RANTOUL — Kids are about to get a big opportunity because of a $60,000 investment. Big Brothers Big Sisters is expanding. A lot of people are pulling together to make this happen. Village leaders kicked in $20,000 and so did the school district. They all see this as a way to bring families in to their community and encourage them to stay.
The village of Rantoul has plenty to offer when it comes to businesses and homes, but community leaders say they also want to make kids a priority.
“t is important for our schools to be a great place that families want to move to and have their students attend,” said Rantoul City Schools superintendent Michelle Ramage. “We need to strive for that.”
The district is partnering with the village and Big Brothers Big Sisters. They plan to bring a full school based mentoring program to town. Ramage says many kids could use someone to look up to.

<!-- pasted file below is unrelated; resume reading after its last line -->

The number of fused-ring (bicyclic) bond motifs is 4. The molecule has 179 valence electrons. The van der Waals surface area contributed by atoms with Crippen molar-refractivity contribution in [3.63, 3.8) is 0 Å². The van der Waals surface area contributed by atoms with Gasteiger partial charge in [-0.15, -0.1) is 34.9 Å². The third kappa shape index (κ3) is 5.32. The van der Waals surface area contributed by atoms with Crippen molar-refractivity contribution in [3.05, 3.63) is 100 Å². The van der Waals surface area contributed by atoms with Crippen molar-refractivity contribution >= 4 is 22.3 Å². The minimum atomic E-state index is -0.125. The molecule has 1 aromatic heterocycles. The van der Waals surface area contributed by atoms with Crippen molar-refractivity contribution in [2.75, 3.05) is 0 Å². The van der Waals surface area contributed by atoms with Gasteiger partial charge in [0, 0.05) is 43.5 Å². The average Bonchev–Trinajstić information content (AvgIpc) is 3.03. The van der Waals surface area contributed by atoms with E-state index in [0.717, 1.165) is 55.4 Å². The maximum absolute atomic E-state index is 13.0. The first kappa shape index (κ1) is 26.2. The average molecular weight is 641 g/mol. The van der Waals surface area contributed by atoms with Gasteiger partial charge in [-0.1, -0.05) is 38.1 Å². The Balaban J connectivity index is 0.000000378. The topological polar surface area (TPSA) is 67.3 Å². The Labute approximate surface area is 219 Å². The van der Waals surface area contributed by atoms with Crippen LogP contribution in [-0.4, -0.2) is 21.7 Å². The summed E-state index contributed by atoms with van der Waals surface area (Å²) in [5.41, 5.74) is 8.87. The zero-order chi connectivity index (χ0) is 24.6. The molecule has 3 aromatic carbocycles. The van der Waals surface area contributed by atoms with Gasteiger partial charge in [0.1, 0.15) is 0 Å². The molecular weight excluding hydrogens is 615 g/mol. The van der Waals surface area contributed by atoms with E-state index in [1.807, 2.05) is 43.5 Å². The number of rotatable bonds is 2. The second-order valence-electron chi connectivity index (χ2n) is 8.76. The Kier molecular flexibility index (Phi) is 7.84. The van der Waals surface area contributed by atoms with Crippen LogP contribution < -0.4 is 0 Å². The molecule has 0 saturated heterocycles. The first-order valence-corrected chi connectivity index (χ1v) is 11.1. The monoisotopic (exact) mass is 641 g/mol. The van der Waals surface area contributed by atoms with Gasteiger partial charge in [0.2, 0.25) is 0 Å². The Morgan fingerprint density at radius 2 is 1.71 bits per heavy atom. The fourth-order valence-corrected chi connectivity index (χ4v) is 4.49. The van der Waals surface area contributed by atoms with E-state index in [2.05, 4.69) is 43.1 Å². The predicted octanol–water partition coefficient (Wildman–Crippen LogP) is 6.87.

“Actually the number 400 surprised me,” said Ramage. “Obviously there was a need, but I didn’t realize it was that great of a need.”
“I’ve been a volunteer in the past, when I moved into the community, and I’ve seen firsthand how beneficial having a good, positive mentor can be for these young kids,” said village administrator Jeff Fiegenschuh.
He says taxes and businesses can be reasons for people to move to Rantoul, but he knows schools are also a big draw.
“You’re really investing in kids and we want to continue to invest in our kids and hopefully then invest in parents and it just flows out from there,” said Fiegenschuh.
Ramage says school based mentoring will not only help the kids, but also encourage people to be in the schools. That could open up even more opportunities to volunteer in the future.
There is currently a case worker who helps Rantoul kids part-time. This money will pay for someone to be there full time to help the program grow.
They plan to start the program in the fall. They have about 400 kids who could use support. They hope to match up about 75 kids with mentors this year and expand from there. After the village and district pitch in $20,000 each, the non-profit is making up the rest of the $60,000. They raised $14,000 at the Bowl for Kids’ Sake event and plan to keep working until they meet the goal. To find out more, click here.